ObjectAnimator.ofInt(progressBar, "progress", value * 10).start()

        override fun onServiceDisconnected(name: ComponentName?) {
            isBound = false
            Timber.d("Service disconnected.")

    override fun onCreate(savedInstanceState: Bundle?) {

        val intent = Intent(this, LiveDataServiceTest::class.java)
        bindService(intent, connection, Context.BIND_AUTO_CREATE)


    override fun onClick(p: View?) {
        if (isBound) {


class LiveDataServiceTest : Service() {
    private val binder = ServiceBinder()
    private val data = MutableLiveData()

    inner class ServiceBinder : Binder() {
        fun getService(): LiveDataServiceTest = this@LiveDataServiceTest
        fun getData(): LiveData = this@LiveDataServiceTest.data

    override fun onBind(intent: Intent?): IBinder = binder
    fun updateProgress() {
        for (i in 1..10) {
            Timber.d("post progress: $i")

It is not our expectation because the progress is updated incorrectly.

post progress: 1
post progress: 2
post progress: 10
received progress: 10

Two ways of mutating values:

If we take a look at the source code of LiveData, we can see two methods: postsValue() and setValue(), which are both protected. The only different of MutableLiveData is that it exposes these two methods, allowing users to mutate values inside.

From the method name we can infer something: postValue() will probably take effect later, while setValue() will update the value directly. This is documented as well. setValue() is straightforward, so let’s look at postValue().

  • The documentation mentions that if we all setValue() right after postValue(), the value will be set first and will later be overridden by the value in postValue(). This verifies our assumption earlier.
  • The last sentence contains more information:
    • If you called this method multiple times before a main thread executed a posted task, only the last value would be dispatched

If we call postValue multiple times, possibly in different methods, and the post values is not executed yet, the value will be dispatched once only.

This was actually different to my own assumption previously. I thought that if I post different values, even though the later values will override the earlier ones, the earlier ones should still be dispatched. But Android use a different approach here. Let’s look at the source code:

private static final Object NOT_SET = new Object();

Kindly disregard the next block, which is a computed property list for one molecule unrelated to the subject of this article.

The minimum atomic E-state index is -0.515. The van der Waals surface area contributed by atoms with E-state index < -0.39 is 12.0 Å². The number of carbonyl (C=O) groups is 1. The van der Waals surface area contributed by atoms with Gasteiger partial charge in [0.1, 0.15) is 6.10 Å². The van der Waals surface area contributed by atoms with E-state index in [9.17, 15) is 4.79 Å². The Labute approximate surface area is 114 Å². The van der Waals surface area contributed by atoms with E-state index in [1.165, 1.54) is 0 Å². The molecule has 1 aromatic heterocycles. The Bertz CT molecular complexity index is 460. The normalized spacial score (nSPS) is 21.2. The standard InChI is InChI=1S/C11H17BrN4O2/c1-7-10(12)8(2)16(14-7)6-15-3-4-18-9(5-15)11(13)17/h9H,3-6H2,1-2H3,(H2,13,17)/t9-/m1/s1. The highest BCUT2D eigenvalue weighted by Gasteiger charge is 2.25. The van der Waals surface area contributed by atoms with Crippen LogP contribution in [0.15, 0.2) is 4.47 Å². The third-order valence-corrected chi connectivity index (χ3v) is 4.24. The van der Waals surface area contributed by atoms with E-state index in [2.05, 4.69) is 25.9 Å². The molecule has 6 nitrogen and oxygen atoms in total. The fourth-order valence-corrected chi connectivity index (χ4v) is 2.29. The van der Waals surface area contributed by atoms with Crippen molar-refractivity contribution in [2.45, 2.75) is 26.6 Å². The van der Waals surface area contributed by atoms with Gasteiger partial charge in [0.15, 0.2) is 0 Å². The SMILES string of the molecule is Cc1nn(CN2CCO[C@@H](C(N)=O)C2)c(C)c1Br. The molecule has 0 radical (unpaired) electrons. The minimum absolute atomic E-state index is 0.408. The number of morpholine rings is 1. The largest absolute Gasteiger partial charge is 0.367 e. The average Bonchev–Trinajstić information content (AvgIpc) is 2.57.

protected void postValue(T value) {
    boolean postTask;
    synchronized (mDataLock) {
        postTask = mPendingData == NOT_SET;
        mPendingData = value;
    if (!postTask) {

private final Runnable mPostValueRunnable = new Runnable() {
    public void run() {
        Object newValue;
        synchronized (mDataLock) {
            newValue = mPendingData;
            mPendingData = NOT_SET;
        //noinspection unchecked
        setValue((T) newValue);

So we have synchronized here, the reading and writing operation of mPendingData are both locked so that at most one thread can access it.
The NOT_SET value declared as a static variable, to be used to check whether user has posted value to be updated later. Whenever we call postValue(), the internal mPendingData will be updated, but the task will not be posted twice, since mPendingData was not NOT_SET.

The Runnable is the one posted to the main thread. It simply takes the current value of mPendingData, and resetting it to NOT_SET.

The code is simple, and we don’t see any queueing or replay operations here. LiveData only keep the latest value posted, and updates it when main thread is available.

We think that the reason behind this is that: Android assumes that the data we posted is stateless, and no order should be guaranteed between multiple values (posted in a short time). Based on this assumption, it will only fire one task to update the UI, in order to keep the resource usage low.

Now changing the update value method in service to setValue()

post progress: 1
received progress: 1
post progress: 2
received progress: 2
post progress: 10
received progress: 10